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Facebook (Still) Letting Housing Advertisers Exclude Users by Race

After ProPublica revealed last year that Facebook advertisers could target housing ads to whites only, the company announced it had built a system to spot and reject discriminatory ads. We retested and found major omissions.

Koch Lobbyists and Opus Dei — Who’s Dropping in on Trump Budget Czar Mick Mulvaney?

The influential OMB director’s door is open to corporate and conservative interests, according to logs that the White House fought to keep secret.

ProPublica Illinois Q&A: Meet News Applications Developer David Eads

News Applications Developer David Eads considers himself a journalist first, but somebody who does it with coding, data and design.

More Machine Learning About Congress’ Priorities

We keep training machine learning models on Congress. Find out what this one learned about lawmakers’ top issues.

Sudden Shift at a Public Health Journal Leaves Scientists Feeling Censored

Claiming overreach by a new publisher, the journal’s editorial board asks for disciplinary action from the National Library of Medicine.

Some U.S. Hospitals Don’t Put Americans First for Liver Transplants

At a time when there aren’t enough livers for ailing Americans, wealthy foreigners fly here for transplants.

What It’s Like Covering Trump

Five ProPublica reporters talk about the stories they’ve written and what has stood out.

This Is Where Hate Crimes Don’t Get Reported

FBI statistics on hate crimes remain frustratingly inadequate. Here are some of the jurisdictions where low or nonexistent reporting leave us with known unknowns.

One Officer, Scores of Tickets and a Familiar Racial Disparity

C.J. Brown wrote four times as many pedestrian tickets as any other officer in Jacksonville over the last five years. Most of them went to blacks. His boss says he’s just “good at his job.”

The Breakthrough: Used as ‘Guinea Pigs’ by the U.S. Military, Then Discarded

During World War II, the government subjected thousands of troops to mustard gas tests — and kept it a secret. More than 60 years later, an NPR reporter and researcher helped the men get justice.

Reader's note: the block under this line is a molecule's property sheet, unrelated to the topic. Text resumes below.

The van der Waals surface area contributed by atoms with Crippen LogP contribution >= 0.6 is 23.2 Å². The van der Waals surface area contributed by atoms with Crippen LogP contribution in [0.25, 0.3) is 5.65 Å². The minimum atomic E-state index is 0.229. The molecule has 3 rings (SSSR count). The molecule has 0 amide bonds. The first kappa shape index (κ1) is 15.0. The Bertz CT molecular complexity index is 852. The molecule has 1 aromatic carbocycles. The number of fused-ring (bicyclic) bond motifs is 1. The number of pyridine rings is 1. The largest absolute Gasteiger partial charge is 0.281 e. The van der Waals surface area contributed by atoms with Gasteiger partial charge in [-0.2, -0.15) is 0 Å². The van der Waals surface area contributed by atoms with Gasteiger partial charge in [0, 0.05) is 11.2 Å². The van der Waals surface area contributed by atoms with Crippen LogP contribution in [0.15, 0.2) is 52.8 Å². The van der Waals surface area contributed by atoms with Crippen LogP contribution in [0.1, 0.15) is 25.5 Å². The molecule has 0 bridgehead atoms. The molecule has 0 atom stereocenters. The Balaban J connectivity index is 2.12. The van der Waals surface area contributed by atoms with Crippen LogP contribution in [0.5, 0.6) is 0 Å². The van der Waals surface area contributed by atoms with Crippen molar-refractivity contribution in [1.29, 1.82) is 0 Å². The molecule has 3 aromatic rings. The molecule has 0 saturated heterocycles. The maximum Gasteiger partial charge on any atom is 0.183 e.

Journalism Made Possible Because of the Freedom of Information Act

The Freedom of Information Act is fundamental to investigative journalism. Here’s our strange attempt to get you to care about it.

New Jersey Bill Would Create Commission Empowered to Probe Deaths Related to Pregnancy and Childbirth

Spurred by ProPublica and NPR’s reporting, New Jersey lawmakers are moving to tighten requirements to report maternal deaths, investigate their causes and identify ways to prevent them.

Walking While Black in Jacksonville

Jacksonville’s enforcement of pedestrian violations raises concerns that it’s another example of racial profiling.

How We Calculated the Risks of Walking While Black

The Ticketed Feel Targeted

A truck driver, a mother, a lawyer and a number of young men offer their accounts of walking while black.

How (Not) to Cross the Street in Jacksonville

The city’s population is 29 percent black, but black pedestrians received 55 percent of the pedestrian tickets issued from 2012 to July 2017. Looking at each type of ticket issued reveals even bigger disparities.

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ProPublica was a recipient of the 2017 Pulitzer Prize for public service, the 2016 Pulitzer Prize for explanatory reporting, the 2011 Pulitzer Prize for national reporting and a 2010 Pulitzer Prize for investigative reporting. See the full list of our awards.

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